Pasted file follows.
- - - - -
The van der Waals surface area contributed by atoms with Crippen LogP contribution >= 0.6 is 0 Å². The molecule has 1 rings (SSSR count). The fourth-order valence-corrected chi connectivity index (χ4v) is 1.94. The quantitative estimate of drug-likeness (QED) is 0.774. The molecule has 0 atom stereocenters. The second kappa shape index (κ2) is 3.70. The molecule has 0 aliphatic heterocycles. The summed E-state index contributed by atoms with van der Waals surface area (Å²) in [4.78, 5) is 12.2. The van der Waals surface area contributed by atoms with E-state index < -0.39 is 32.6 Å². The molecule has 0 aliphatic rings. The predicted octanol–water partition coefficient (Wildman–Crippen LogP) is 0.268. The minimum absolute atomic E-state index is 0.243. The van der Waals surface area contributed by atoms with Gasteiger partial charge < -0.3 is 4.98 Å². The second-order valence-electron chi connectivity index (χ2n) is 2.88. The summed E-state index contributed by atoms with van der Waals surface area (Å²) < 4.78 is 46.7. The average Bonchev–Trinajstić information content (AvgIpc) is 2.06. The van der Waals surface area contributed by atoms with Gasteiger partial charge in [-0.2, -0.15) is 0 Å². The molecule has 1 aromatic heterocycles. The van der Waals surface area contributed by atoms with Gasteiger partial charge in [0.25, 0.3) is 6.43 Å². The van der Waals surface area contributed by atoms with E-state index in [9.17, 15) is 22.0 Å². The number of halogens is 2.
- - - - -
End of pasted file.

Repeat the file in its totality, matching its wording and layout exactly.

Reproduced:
The van der Waals surface area contributed by atoms with Crippen LogP contribution >= 0.6 is 0 Å². The molecule has 1 rings (SSSR count). The fourth-order valence-corrected chi connectivity index (χ4v) is 1.94. The quantitative estimate of drug-likeness (QED) is 0.774. The molecule has 0 atom stereocenters. The second kappa shape index (κ2) is 3.70. The molecule has 0 aliphatic heterocycles. The summed E-state index contributed by atoms with van der Waals surface area (Å²) in [4.78, 5) is 12.2. The van der Waals surface area contributed by atoms with E-state index < -0.39 is 32.6 Å². The molecule has 0 aliphatic rings. The predicted octanol–water partition coefficient (Wildman–Crippen LogP) is 0.268. The minimum absolute atomic E-state index is 0.243. The van der Waals surface area contributed by atoms with Gasteiger partial charge < -0.3 is 4.98 Å². The second-order valence-electron chi connectivity index (χ2n) is 2.88. The summed E-state index contributed by atoms with van der Waals surface area (Å²) < 4.78 is 46.7. The average Bonchev–Trinajstić information content (AvgIpc) is 2.06. The van der Waals surface area contributed by atoms with Gasteiger partial charge in [-0.2, -0.15) is 0 Å². The molecule has 1 aromatic heterocycles. The van der Waals surface area contributed by atoms with Gasteiger partial charge in [0.25, 0.3) is 6.43 Å². The van der Waals surface area contributed by atoms with E-state index in [9.17, 15) is 22.0 Å². The number of halogens is 2.